Magazine article Risk Management


Magazine article Risk Management


Article excerpt

Oil and power politics

Between 2000 and 2008, the Russian Federation developed an international reputation for endemic corruption and unshakable bureaucracy under President Vladimir Putin. Simultaneously, its economy enjoyed huge growth due largely to the soaring prices of oil, gas and other commodity exports. Awash with cash, Moscow is now looking to leverage its highest level of sovereign power in half a century. Russia's recent military intervention in neighboring Georgia only underscores that point to an alarming degree.

With its recent presidential elections and governmental restructuring, Russia has an opportunity to change the resurgent yet retrograde perception of its economy, and the stain of an endemically corrupt bureaucracy that cannot resist clamping down on the very free enterprise system it rhetorically supports--and seemingly needs to expand its economy outside the commodities sectors. The Georgian crisis will be difficult for Moscow to shake, but the initial year of the Putin protege Dmitry Medvedev's presidency will prove pivotal in assessing whether his pledges to end "legal nihilism" and ensure "true respect for the law" will take hold and whether Russia's risk climate can shift to a more acceptable level.

Putin's influence can still be felt, however. This summer, Putin called for the creation of a government commission that would decide on foreign requests to buy into key sectors of the Russian economy, namely gas, oil and the media. Speaking to the Interfax news agency, Putin outlined that the commission's "primary goal is to consider applications of our foreign partners for the purchase of enterprises in strategic branches of the Russian economy."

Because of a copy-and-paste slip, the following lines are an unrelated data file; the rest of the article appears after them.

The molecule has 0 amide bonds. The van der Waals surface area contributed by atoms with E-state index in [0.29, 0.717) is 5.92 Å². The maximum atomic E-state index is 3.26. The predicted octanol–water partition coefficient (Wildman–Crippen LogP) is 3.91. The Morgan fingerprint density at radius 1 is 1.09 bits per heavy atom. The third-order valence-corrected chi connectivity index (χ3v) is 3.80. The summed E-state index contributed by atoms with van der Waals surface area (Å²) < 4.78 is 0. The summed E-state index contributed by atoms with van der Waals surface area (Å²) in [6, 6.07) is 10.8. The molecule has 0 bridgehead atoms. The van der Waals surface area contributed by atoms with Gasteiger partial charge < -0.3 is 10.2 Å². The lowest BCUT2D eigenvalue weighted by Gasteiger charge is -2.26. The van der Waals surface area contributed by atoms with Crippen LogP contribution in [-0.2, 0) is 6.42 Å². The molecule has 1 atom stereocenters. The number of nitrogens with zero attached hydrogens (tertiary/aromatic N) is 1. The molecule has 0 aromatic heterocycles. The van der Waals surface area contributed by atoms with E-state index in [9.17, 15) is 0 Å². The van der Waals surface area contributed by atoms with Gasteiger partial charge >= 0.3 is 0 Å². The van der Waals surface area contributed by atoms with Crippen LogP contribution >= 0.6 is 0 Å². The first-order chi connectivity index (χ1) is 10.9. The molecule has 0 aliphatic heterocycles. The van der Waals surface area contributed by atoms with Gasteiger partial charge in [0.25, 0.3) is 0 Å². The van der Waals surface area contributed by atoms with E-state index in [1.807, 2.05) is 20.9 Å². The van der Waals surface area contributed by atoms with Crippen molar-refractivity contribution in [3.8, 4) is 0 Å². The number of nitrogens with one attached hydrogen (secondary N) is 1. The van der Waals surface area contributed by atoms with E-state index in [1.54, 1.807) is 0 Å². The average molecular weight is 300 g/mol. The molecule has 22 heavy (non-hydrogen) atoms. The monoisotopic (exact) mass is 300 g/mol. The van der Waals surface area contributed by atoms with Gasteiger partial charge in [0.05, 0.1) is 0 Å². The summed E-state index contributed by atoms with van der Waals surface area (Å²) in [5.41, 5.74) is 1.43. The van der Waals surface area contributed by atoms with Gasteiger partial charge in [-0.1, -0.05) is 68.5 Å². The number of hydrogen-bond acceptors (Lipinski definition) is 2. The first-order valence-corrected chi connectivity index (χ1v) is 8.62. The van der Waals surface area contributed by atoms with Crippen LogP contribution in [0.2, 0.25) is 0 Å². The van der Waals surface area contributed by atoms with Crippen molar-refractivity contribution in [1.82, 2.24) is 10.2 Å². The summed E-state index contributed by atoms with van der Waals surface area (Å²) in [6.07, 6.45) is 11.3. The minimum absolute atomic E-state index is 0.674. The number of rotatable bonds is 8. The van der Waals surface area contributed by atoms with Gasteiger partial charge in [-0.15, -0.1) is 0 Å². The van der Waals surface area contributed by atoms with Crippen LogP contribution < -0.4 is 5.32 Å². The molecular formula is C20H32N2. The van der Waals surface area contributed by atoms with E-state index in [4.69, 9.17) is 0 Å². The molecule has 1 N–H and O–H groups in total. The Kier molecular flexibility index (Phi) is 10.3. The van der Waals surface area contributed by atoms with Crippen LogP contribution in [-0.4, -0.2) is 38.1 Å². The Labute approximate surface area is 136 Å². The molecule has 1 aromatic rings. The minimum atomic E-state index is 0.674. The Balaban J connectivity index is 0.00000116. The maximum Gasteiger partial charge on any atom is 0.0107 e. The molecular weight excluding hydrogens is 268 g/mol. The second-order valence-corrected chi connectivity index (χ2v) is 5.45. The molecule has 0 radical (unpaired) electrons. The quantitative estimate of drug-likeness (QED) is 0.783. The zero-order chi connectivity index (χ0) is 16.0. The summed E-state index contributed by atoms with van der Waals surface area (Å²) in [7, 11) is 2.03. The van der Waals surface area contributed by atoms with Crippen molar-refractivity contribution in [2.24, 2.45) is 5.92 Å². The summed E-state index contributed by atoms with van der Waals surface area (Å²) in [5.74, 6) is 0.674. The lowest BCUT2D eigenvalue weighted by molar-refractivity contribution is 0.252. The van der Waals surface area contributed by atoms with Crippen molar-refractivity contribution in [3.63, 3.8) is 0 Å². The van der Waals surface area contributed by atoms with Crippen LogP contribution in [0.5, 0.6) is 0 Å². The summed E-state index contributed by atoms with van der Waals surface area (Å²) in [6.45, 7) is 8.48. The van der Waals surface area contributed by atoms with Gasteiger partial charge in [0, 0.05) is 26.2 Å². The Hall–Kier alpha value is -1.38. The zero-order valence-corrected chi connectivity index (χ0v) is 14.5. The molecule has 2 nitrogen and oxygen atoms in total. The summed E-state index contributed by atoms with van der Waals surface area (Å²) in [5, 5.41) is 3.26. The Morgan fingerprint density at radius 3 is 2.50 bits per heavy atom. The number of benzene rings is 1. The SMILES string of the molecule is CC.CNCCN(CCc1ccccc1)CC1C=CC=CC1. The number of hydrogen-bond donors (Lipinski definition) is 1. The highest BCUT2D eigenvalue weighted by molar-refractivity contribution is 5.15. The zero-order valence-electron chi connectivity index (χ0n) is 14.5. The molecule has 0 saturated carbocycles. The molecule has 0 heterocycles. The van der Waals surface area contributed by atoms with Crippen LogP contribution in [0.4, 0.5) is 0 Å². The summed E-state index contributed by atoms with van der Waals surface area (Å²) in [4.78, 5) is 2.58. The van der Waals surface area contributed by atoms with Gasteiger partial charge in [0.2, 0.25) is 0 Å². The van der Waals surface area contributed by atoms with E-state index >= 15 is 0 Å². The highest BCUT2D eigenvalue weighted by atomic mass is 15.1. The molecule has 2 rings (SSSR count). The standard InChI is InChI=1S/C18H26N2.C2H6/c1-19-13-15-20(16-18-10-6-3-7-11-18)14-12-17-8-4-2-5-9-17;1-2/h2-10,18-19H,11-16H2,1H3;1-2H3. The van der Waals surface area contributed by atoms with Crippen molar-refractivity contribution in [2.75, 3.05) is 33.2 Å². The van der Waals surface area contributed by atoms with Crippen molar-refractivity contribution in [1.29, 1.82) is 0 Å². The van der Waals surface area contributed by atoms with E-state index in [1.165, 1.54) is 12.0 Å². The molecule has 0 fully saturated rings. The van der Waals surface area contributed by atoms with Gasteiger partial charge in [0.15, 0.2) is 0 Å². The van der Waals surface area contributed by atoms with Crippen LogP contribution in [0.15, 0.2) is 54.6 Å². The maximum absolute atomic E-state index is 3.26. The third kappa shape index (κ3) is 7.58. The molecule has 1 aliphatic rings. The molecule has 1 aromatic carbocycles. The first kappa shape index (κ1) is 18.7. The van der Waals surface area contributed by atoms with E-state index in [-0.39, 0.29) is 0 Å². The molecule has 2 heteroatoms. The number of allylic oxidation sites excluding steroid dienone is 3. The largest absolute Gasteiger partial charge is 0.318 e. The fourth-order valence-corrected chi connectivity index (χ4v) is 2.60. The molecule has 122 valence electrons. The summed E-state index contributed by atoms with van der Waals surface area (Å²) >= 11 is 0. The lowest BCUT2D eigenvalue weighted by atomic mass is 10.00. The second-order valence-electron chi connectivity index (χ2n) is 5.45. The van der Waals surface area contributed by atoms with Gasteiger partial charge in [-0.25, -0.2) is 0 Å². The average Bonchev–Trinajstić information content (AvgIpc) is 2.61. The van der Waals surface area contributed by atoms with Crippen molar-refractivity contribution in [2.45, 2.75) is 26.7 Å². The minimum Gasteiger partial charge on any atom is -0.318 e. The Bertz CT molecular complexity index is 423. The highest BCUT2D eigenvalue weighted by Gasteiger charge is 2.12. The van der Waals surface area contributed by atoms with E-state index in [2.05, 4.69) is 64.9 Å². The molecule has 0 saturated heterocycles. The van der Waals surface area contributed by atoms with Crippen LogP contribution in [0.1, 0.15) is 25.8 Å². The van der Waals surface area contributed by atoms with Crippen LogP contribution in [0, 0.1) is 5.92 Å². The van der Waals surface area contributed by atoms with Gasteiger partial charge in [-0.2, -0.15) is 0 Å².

Under this proposal, foreigners seeking to invest a 25%-50% stake in Russian companies would be required to apply for approval from the government commission. This provision concerns many buyers, who fear that negotiating the traditionally complex web of state bureaucracy and security services would become even more difficult.

Putin stressed that, to the contrary, the new legislation would simplify the rules for foreign investors, creating transparent and clear procedures for all. This move to tighten controls can be seen as a countermeasure to the long-perceived lack of regulatory law, the primary political risk in Russian markets.

The measure would extend to over half of the country's economy. Industries defined as "crucial to national security" under the legislation include: nuclear, aerospace, arms, oil and gas, media and even fishing. Finance minister Alexei Kudrin has noted that the list of "strategic" sectors defined could be reduced, but the installment of the commission is being viewed by many as the state's attempt to regain control of sectors privatized after the collapse of the Soviet Union. …

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